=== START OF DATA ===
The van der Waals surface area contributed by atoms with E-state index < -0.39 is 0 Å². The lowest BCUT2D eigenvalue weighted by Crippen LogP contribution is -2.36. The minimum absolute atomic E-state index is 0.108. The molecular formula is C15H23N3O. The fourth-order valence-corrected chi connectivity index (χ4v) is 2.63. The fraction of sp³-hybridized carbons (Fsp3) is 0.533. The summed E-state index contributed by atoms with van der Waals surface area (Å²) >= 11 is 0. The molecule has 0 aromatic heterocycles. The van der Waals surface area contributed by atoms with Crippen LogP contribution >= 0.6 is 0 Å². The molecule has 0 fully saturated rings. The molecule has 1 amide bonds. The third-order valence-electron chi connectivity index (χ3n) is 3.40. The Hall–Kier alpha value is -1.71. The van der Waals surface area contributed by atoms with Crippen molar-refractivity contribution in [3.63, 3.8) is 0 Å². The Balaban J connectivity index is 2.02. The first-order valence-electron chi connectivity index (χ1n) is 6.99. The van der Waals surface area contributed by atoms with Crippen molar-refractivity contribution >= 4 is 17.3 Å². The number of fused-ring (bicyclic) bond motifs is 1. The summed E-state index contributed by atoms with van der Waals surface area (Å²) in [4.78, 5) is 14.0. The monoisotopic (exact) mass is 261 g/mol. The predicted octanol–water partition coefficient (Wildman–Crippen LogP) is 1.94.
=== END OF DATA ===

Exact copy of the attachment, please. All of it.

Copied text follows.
The van der Waals surface area contributed by atoms with E-state index < -0.39 is 0 Å². The lowest BCUT2D eigenvalue weighted by Crippen LogP contribution is -2.36. The minimum absolute atomic E-state index is 0.108. The molecular formula is C15H23N3O. The fourth-order valence-corrected chi connectivity index (χ4v) is 2.63. The fraction of sp³-hybridized carbons (Fsp3) is 0.533. The summed E-state index contributed by atoms with van der Waals surface area (Å²) >= 11 is 0. The molecule has 0 aromatic heterocycles. The van der Waals surface area contributed by atoms with Crippen LogP contribution >= 0.6 is 0 Å². The molecule has 0 fully saturated rings. The molecule has 1 amide bonds. The third-order valence-electron chi connectivity index (χ3n) is 3.40. The Hall–Kier alpha value is -1.71. The van der Waals surface area contributed by atoms with Crippen molar-refractivity contribution in [3.63, 3.8) is 0 Å². The Balaban J connectivity index is 2.02. The first-order valence-electron chi connectivity index (χ1n) is 6.99. The van der Waals surface area contributed by atoms with Crippen molar-refractivity contribution >= 4 is 17.3 Å². The number of fused-ring (bicyclic) bond motifs is 1. The summed E-state index contributed by atoms with van der Waals surface area (Å²) in [4.78, 5) is 14.0. The monoisotopic (exact) mass is 261 g/mol. The predicted octanol–water partition coefficient (Wildman–Crippen LogP) is 1.94.